|Type||Public (OMX: TLSN)|
|Key people||Anders Igel, CEO|
|Products||Mobile network operator,|
|Revenue||$10.7 billion USD (FY 2004)|
TeliaSonera AB is the dominant telephone company and mobile network operator in Sweden and Finland, and is also active in other countries in Northern and Eastern Europe, with a total (2004) of 26 million customers, 29,082 employees, sales of 81,937 million SEK, and profit of 12,964 million SEK. It is headquartered in Stockholm and its stocks are traded on the Stockholm Stock Exchange.
TeliaSonera is the result of a merger in 2003 between the Swedish and Finnish telecommunications companies, Telia and Sonera. Telia has a history as a national telephone monopolies before privatisation. Sonera on the other hand use to have monopoly only on trunk network calls, while most (c. 75%) of local telecommunication was provided by private local companies. The separate brand names Telia and Sonera have continued to be used in the Swedish and Finnish national markets respectively. Of the shares, 43.5 % are owned by the Swedish State, 13.2 % by the Finnish State, and the rest by institutions, companies, and private investors in Sweden, Finland and abroad. (See the corporate site.)
The Swedish Kungl. Telegrafverket (Royal telegraph) was founded in 1853, when the first electric telegraph line was established between Stockholm and Uppsala. Sweden was one of few countries where the Bell System never got a strong hold, because Bell's invention was not patented in Sweden and a Swedish private competitor, Allmänna Telefon, was thus able to find an independent equipment supplier in Lars Magnus Ericsson. In this early competition, Telegrafverket with its brand Rikstelefon was a late comer. However, by securing a national monopoly on long distance telephone lines, it was able with time to control and take over the local networks of quickly growing private telephone companies.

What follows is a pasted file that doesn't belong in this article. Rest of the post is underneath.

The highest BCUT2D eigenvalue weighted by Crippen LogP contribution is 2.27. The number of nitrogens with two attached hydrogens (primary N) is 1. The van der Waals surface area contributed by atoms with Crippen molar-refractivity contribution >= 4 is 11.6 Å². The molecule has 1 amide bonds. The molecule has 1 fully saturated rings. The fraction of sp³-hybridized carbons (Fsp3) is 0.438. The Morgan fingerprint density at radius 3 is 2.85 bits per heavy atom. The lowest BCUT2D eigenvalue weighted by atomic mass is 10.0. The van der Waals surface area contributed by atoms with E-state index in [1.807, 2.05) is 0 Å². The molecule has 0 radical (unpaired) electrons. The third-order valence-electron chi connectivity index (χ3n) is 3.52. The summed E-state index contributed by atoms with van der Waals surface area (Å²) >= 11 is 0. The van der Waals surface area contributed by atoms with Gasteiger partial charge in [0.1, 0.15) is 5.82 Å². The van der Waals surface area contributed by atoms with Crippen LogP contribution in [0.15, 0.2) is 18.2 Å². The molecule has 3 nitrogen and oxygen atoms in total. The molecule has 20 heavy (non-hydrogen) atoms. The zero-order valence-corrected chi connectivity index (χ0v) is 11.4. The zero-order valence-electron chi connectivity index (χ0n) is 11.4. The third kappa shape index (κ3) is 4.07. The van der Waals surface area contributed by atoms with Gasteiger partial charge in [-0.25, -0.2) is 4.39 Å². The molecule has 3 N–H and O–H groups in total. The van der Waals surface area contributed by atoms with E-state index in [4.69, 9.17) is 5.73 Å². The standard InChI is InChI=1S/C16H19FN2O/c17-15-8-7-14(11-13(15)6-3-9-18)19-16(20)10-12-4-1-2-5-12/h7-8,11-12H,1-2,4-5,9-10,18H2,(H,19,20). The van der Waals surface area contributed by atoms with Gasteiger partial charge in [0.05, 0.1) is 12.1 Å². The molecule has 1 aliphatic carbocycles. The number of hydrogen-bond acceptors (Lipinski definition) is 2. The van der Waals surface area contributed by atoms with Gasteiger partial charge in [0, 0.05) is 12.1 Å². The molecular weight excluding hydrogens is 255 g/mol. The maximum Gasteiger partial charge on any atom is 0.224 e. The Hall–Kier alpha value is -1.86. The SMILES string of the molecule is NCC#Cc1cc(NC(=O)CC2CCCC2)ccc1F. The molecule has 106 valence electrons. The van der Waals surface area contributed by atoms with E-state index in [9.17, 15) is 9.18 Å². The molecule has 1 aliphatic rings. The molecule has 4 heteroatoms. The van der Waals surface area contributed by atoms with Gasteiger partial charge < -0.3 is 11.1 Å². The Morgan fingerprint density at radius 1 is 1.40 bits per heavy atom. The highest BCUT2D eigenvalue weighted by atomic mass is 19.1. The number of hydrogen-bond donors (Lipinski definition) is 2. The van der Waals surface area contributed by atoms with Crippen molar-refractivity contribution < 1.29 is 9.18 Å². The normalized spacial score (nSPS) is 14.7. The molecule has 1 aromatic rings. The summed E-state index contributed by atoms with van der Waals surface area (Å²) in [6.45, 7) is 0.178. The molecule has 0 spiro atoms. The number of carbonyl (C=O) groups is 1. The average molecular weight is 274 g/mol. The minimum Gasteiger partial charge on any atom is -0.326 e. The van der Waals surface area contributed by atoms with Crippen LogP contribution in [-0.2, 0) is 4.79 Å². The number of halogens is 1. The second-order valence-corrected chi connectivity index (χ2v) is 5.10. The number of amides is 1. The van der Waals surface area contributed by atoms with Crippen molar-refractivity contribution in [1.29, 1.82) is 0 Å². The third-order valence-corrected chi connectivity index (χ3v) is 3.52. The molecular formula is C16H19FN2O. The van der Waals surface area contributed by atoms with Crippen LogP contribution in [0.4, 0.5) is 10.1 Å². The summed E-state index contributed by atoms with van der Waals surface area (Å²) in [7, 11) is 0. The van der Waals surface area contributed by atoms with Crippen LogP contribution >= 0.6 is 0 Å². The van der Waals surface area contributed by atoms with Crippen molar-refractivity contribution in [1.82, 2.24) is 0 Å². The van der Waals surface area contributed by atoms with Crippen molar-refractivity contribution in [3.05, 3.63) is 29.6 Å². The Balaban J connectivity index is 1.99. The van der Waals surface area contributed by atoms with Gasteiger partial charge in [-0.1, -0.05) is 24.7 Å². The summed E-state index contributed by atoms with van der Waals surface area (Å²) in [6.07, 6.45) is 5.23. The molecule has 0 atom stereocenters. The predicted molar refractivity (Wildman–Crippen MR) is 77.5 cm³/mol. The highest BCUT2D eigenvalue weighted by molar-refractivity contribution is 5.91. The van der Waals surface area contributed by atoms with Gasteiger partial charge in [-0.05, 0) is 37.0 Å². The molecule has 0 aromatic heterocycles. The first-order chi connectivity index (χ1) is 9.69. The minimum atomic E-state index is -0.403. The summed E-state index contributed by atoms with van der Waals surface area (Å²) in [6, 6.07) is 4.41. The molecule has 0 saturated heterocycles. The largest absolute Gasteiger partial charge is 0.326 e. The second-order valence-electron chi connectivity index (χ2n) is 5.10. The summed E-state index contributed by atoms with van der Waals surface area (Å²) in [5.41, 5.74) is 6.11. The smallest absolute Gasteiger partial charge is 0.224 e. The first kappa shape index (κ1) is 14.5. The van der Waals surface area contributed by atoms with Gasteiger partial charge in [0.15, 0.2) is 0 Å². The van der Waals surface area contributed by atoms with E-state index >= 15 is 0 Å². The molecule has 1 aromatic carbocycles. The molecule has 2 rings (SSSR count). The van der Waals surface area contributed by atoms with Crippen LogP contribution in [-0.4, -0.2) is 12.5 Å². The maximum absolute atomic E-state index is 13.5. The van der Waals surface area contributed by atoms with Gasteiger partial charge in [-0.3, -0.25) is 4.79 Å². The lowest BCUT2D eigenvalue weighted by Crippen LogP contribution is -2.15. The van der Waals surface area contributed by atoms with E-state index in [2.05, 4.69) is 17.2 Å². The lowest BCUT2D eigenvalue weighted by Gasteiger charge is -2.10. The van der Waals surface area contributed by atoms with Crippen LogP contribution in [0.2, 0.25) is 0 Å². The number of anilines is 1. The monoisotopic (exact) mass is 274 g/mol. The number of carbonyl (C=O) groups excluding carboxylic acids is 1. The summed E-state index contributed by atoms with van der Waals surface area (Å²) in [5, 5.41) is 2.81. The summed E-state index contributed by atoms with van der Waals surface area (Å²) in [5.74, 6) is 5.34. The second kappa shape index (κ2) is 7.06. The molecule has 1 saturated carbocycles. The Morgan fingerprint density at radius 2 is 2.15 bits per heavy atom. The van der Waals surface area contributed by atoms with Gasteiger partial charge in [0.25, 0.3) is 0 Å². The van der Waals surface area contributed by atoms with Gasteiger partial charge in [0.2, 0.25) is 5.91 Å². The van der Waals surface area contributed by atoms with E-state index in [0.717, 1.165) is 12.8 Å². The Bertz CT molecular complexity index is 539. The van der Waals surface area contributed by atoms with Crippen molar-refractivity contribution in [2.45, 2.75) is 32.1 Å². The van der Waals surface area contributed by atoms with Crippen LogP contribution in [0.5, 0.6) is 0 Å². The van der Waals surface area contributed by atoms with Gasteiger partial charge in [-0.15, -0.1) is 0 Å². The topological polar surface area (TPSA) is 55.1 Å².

A de facto telephone monopoly position was reached around 1920, and never needed legal sanction. In 1953 the name was modernized to Televerket. On July 1, 1992 this huge government agency's regulating functions was split off into Post- och telestyrelsen (PTS), with similar functions as the U.S. Federal Communications Commission. The operation of the national radio and TV broadcast network was spun off into a company named Teracom. On July 1, 1993 the remaining telephone and mobile network operator was transformed into a government-owned shareholding company, named Telia AB. At the height of the dotcom bubble on June 13, 2000, close to one third of Telia's shares were introduced on the Stockholm Stock Exchange, bringing solid cash to the Swedish state.
In the 1980s, Televerket was a pioneering mobile network operator with the NMT system, followed in the 1990s by GSM. Private competition in analog cell phone systems had already broken the telephone monopoly, and the growing Internet allowed more turf for the starting competition. The most important of Telia's Swedish competitors in these areas has been Tele2. When PTS awarded four licenses for the 3rd generation cellular networks in December 2000, Telia was not among the winners, but has later managed to establish an agreement to share Tele2's 3G network.